The Danish Girl
The Danish Girl lacks an immediacy and vibrancy, as well as a genuine sense of emotional connection.
"National Treasure: Book of Secrets" has without a doubt the most absurd and fevered plot since, oh, say, "National Treasure" (2004). What do I mean by fevered? What would you say if I told you that Mt. Rushmore was carved only in order to erase landmarks pointing to a fabled City of Gold built inside the mountain? That the holders of this information involved John Wilkes Booth and a Confederate secret society named the Knights of the Golden Circle ? And that almost exactly the same people who tracked down the buried treasure in the first movie are involved in this one?
Yes, even the same FBI agent and the same National Archivist, plus Benjamin Franklin Gates (Nicolas Cage) and his father, Patrick Henry Gates (Jon Voight). They're famous now (one has written a best seller), but they never discuss the coincidence that they are involved in an uncannily similar adventure. Yes, once again they are all trapped within the earth and dangling over a terrifying drop. And their search once again involves a secret document and a hidden treasure.
No, this time it's not written in invisible ink on the back of the Declaration of Independence. It involves a missing page from Booth's diary, a coded message, an extinct language and a book that each U.S. president hands over to his successor, which contains the truth about Area 51, the so-called moon landings, Nixon's missing 18 minutes, the JFK assassination and, let's see ... oh, yeah, the current president would like to know what's on Page 47, although if he is the only man allowed to look at the book, how does he know that he doesn't know what's on Page 47?
I have only scratched the surface. The heroes of this tale have what can only be described as extraordinary good luck. Benjamin once again is an intuitive code-breaker, who has only to look at a baffling conundrum to solve it.
And what about their good fortune when they are on top of Mt. Rushmore, looking for hidden signs, and Benjamin interprets an ancient mention of "rain from a cloudless sky" and passes out half-liter bottles of drinking water for everyone to sprinkle on the rock so the old marking will show up? It's not a real big mountain, but it's way too big for six people to sprinkle with Crystal Geyser. But, hey! After less than a minute of sprinkling, here's the mark of the spread eagle!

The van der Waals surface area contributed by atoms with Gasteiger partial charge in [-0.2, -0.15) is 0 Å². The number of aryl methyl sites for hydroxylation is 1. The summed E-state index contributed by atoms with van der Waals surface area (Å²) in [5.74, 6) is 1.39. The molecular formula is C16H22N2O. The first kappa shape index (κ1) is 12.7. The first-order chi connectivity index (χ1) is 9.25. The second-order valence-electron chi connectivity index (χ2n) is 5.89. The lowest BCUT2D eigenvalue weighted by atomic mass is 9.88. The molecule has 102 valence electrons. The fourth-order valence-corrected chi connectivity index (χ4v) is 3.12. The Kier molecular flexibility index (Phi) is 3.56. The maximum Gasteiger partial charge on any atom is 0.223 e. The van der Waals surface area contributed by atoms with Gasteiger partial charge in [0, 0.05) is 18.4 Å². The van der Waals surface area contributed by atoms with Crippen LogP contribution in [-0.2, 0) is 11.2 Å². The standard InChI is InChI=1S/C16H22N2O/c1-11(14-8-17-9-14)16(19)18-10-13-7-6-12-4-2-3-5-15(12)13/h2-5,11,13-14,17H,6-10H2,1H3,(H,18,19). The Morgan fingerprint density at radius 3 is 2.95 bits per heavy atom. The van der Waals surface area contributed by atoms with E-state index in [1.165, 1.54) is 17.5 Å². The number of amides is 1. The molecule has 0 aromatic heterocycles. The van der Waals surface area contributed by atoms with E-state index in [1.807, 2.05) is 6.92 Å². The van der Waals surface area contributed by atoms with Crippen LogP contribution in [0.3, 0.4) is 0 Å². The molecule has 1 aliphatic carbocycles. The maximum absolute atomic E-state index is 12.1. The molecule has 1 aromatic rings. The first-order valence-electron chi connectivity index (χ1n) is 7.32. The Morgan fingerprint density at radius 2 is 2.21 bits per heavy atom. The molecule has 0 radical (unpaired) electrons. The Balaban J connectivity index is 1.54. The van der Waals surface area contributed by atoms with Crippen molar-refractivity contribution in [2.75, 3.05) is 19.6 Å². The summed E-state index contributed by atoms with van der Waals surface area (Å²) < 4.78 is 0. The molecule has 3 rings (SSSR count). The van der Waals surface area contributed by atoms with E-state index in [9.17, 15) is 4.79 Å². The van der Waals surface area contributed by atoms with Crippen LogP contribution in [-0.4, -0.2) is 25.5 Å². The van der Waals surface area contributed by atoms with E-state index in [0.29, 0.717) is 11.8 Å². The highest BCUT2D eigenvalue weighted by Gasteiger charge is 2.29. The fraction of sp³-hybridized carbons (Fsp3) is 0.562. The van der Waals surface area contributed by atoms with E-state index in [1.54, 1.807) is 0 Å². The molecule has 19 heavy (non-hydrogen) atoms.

Compared to that, the necessity of kidnapping the president from his own birthday party and leading him into a tunnel beneath Mount Vernon is a piece of cake, even though it is never quite made clear how Benjamin knows about the tunnel. Oh, yeah: He has George Washington's original blueprints.
For that matter, it's never explained why so many people over so many generations have spent so much time and money guarding the City of Gold. And why leave clues if they are designed never to be interpreted, and for that matter, you don't want anyone to interpret them? And although lots of gold has been mined in South Dakota , how much would it take to build a city? Remember, all the gold in Fort Knox is only enough to fill Fort Knox , which is about as big as City Hall in the underground city.
Yes, I know, all of this is beside the point. The person who attends "National Treasure: Book of Secrets" expecting logic and plausibility is on a fool's mission. This is a Mouth Agape Movie, during which your mouth hangs open in astonishment at one preposterous event after another. This movie's plot doesn't play tennis without a net, but also without a ball and a racket. It spins in its own blowback. And, no, I don't know what that means, but this is the kind of movie that makes you think of writing it.
I gotta say, the movie has terrific if completely unbelievable special effects. The actors had fun, I guess. You might, too, if you like goofiness like this. Look at the cast: Cage and Voight and Helen Mirren and Ed Harris and Diane Kruger and Harvey Keitel and Justin Bartha and Bruce Greenwood. You could start with a cast like that and make one of the greatest movies of all time, which is not what happened here.
Matt Zoller Seitz reviews and reflects upon Jesse Eisenberg's New Yorker piece about film critics.
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